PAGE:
Speaking of enjoying the rest of the weekend, I know I will because I was able to (somehow) get through this very well-constructed, juicy and über-challenging puzzle from Mr. Bob Klahn. For me, the best thing about doing a puzzle of Bob’s – outside of saying that I actually completed it – is that solving is more of edification than anything else. In this grid, a perfect example is PETRI (10A: [German with a dish named after him]). Coming in a close second, in terms of knowing something I had no idea about beforehand was MFN (19A: [Status accorded by one state to another in worldwide trade (abbr.)]), which I now know is short for most favored nation.
As per usual on a Sunday challenge, it took a while for the engines to get warmed up, although ICBM came immediately (1D: [SALT-covered item]). What broke it open was thinking…Extreme Championship Wrestling.
Well, this now-defunct wrestling organization used to have a wrestler called The Sandman, and his shtick was that be brought a Singapore cane to the wresting mat every time, and used to beat people with it. So yes, thinking that allowed me to get CANER (6D: [Singapore disciplinarian]). That allowed me to correctly guess ICK FACTOR (1A: [“Eeew!”-inducing aspect]), and the northwest was, for the most part, taken care of.
The long down answers packed punch, though none of them really knocked me out. Sherlock Holmes author + female character = IRENE ADLER, at least when I was doing this puzzle (14D: [Arthur Conan Doyle character possibly modeled after Lilli Langtry]). Loved the clue for CRUNCH TIME (25D: [April for accountants, e.g.]), and proud of myself that a Johnny Cash song didn’t throw me as I got RENO, NEVADA (13D: [“Folsom Prison Blues” locale]). Oh, and can someone help me with THIS OLD RAG, and what the mislead is (12D: [Dapper Dan’s disclaimer])? I’m still stumped, but it looked right when I ended up typing it in with the help of crosses.
“Sports will make you smarter” moment of the day: CIGAR (45A: [Churchillian trademark])- With horse racing being a hot topic now because of California Chrome winning The Preakness States yesterday and having a legitimate shot at the Triple Crown, it’s fitting that the “sports” moment is that of one of the greatest racehorse of all time. In the mid-1990s, Cigar went on arguably the greatest run of any racehorse ever, winning 16 consecutive races in major stakes race competition and becoming the first horse to do that since Triple Crown winner Citation did it between 1948-1950. Cigar retired to stud in 1996 as the then-leading money earner in Thoroughbred racing history.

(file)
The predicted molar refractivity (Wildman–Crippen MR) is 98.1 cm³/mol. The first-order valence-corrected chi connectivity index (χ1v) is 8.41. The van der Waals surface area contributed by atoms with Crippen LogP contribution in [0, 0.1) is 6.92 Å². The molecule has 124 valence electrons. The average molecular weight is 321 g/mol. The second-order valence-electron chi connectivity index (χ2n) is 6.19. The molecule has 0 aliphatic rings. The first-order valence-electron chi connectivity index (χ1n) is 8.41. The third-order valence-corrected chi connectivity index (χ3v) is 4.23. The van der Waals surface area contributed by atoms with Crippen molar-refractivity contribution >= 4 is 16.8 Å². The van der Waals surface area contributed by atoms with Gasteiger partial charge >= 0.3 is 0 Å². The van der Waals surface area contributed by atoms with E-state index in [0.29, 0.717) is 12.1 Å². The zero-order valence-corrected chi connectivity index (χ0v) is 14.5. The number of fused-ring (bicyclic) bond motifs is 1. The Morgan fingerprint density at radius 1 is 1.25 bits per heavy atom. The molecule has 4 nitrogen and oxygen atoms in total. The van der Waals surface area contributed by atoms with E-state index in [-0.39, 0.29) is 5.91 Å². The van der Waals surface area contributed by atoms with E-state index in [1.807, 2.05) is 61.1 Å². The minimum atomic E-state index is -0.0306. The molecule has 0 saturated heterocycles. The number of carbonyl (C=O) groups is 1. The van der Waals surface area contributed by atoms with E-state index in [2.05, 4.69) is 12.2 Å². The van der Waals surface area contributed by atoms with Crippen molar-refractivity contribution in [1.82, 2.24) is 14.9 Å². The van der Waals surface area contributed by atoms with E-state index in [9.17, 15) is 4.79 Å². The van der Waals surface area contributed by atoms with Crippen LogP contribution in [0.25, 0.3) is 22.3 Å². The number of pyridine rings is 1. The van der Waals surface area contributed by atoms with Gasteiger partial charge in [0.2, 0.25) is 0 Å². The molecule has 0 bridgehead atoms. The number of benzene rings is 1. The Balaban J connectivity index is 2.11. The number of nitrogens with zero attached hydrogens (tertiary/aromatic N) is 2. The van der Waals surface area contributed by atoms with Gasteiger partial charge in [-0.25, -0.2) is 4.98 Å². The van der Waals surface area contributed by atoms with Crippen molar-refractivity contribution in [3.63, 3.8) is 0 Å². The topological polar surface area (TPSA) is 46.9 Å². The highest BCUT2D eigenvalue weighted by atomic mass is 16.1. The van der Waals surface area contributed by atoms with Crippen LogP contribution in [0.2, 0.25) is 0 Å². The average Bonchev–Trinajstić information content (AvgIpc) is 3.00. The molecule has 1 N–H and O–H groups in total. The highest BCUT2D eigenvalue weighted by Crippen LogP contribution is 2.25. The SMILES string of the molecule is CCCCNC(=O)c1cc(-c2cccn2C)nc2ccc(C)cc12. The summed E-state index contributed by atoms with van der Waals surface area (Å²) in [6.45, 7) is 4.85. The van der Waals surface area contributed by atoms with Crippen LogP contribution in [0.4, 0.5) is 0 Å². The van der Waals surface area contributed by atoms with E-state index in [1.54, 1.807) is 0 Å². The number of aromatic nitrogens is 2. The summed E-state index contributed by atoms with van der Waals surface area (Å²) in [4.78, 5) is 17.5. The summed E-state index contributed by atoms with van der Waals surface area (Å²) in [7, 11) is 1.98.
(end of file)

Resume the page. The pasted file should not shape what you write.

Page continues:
Thanks so much for your time, and hopefully there’s some sun outside so you can enjoy your Sunday!
Merl Reagle’s syndicated crossword, “Spaced-Out People”
I loved this theme! Merl takes a bunch of first names, 7 to 8 letters apiece, and parses them as two or more words that can occupy a sentence. Merl is known for his humor, and this theme gives us so many hits of the funny. I will give a star rating for the humor level of each themer, where 5 = laugh-out-loud funny and 1 = not remotely funny.
- 19a. ["I ___ ... that's about the extent of my kitchen skills"], CAN DICE. 4.25.
- 21a. ["Is a ___ way to spend an evening? Let's kiss and make up"], TIFF ANY. 3.5.
- 51a. ["I can sing this ___ major, but it won't sound too good"], CAROL IN E. 2.5.
- 56a. ["Why does Ma let ___ her like that?"], PA TRICK. 4.25.
- 76a. ["So, what do you do ___ and relaxation around here?"], FOR REST. 2.5.
- 79a. ["Do we want a buzzer or ___ better idea?"], IS A BELL A. 3.5, for the surprise of a four-word split.
- 112a. ["One more payment will make the ___"], CAR MINE. 3, but I didn’t like having “cars” also in the 1d theme clue.
- 116a. ["On your 'Welcome' ___ is missing"], MAT THE “W.” 4.5. “Elcome!”
- 1d. ["I love to detail cars, but I will ___ without a down payment"], DO NO VAN. 3.5.
- 5d. ["If it's black, I lose, but I ___ comes up"], WIN IF RED. 3, plus there’s a RED in 86d too.
- 12d. ["Yep, it's my horse; it has my ___ it"], BRAND ON. 1. Poor horsey. Branding has gotta hurt.
- 16d. ["Sure, you're innocent. Now up against the ___!"], WALL, ACE. 3.5.
- 82d. ["___ silent H in your name, right?"], THERE’S A. 4.5, not so much for funniness as for how well the clue/answer combo works.
- 83d. ["At the gym I usually toss up ___ ball -- it's my specialty -- just before I leave"], A LAST AIR. 4.